The rubber side of the Canon strap is more comfortable around my neck than the rubber side of the Nikon strap.

The flash range of eTTL seems more extreme than I thought it would be. -2EV might as well read “off.” Then again I prefer to shoot in manual, so I don’t have much to compare it to.

The recycle time of the 580EX just couldn’t keep a reasonable pace. It proved very inconsistent and I wasn’t even pushing it very hard. Emily said the batteries were fresh yet I was still getting some hang time on 1/8th and 1/16th power. I’d like to think that this could be remedied with an external battery pack like a Quantum Turbo (with which I am used to shooting).

Mounting lenses on a Canon is just about the only thing that feels intuitive to me. I have no idea why Nikon lenses mount backwards, but it has always annoyed me. Apparently the engineers at Nikon have never heard of “Righty tighty lefty loosey.”

I’m not quite sure how to describe it, but it feels like Canon’s depth of field (at least on the 24-70 f/2.8) has a faster falloff. Or perhaps it’s just more shallow than Nikon’s. Occasionally I would stumble upon this sweet spot where the images just seem to sing. Whatever it is, it looks nice and seems to give some pictures just a little more oomph.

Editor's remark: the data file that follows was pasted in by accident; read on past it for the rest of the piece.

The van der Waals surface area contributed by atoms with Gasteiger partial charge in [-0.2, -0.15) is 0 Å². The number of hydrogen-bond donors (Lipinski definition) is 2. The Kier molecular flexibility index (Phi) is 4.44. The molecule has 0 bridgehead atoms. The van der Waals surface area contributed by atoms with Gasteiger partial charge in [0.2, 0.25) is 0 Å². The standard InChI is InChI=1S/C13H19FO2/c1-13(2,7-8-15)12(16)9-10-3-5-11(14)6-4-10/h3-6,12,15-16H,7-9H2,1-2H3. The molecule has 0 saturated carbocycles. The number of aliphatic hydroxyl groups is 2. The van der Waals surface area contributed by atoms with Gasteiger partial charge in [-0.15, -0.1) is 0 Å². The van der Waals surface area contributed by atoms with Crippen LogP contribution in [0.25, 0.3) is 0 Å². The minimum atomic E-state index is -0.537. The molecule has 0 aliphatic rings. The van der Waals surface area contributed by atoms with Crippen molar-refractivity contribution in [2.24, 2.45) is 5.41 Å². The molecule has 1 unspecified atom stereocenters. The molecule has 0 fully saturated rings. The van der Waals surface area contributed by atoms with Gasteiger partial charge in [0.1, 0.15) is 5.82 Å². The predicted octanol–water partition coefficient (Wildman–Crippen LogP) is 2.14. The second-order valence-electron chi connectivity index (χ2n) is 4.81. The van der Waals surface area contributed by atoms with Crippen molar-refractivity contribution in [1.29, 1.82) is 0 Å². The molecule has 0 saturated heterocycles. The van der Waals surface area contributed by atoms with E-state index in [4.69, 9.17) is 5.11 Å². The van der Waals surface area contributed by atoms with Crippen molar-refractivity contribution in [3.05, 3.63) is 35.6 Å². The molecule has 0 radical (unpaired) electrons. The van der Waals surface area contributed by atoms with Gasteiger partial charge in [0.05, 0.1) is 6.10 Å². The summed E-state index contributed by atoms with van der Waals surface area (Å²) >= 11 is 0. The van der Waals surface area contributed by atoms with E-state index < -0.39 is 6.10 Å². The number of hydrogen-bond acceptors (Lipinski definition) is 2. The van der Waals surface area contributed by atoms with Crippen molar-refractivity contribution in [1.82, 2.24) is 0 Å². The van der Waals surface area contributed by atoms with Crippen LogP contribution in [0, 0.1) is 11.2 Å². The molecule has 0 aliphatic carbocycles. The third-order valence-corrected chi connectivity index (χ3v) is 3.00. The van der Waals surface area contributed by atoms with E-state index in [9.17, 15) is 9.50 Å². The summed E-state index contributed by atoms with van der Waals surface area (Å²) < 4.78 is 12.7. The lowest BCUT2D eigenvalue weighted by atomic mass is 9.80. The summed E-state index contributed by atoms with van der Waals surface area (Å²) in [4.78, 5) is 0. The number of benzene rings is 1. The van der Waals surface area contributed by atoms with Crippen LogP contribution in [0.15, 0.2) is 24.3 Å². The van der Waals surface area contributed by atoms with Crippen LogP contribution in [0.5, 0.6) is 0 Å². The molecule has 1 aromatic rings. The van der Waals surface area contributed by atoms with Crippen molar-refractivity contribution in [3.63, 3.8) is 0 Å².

It seems like Canon’s RAW files recover more detail than Nikon when you darken the image (in Lightroom). However, the image falls apart when you brighten it. There is a striped pattern to the grain/noise that becomes obvious when you push it.

I do not need nor want 21 megapixel images. Yes there is more detail to work with, but they take longer to import, process, and export. With Nikon’s top of the line camera (in my opinion, the D3s) weighing in at 12.2 megapixels Canon has decidedly won the megapixel war. …but they’ve let Nikon take the lead in most other areas (not including video).

In conclusion…

AnnapolisCanon-0194.jpgI feel like this was just an extended edition of why I don’t like Canon, but I’m being completely honest in saying that there wasn’t much that impressed me. I never experienced that “Wow!” moment that I did when I first shot with my D300 or my old Minolta for that matter.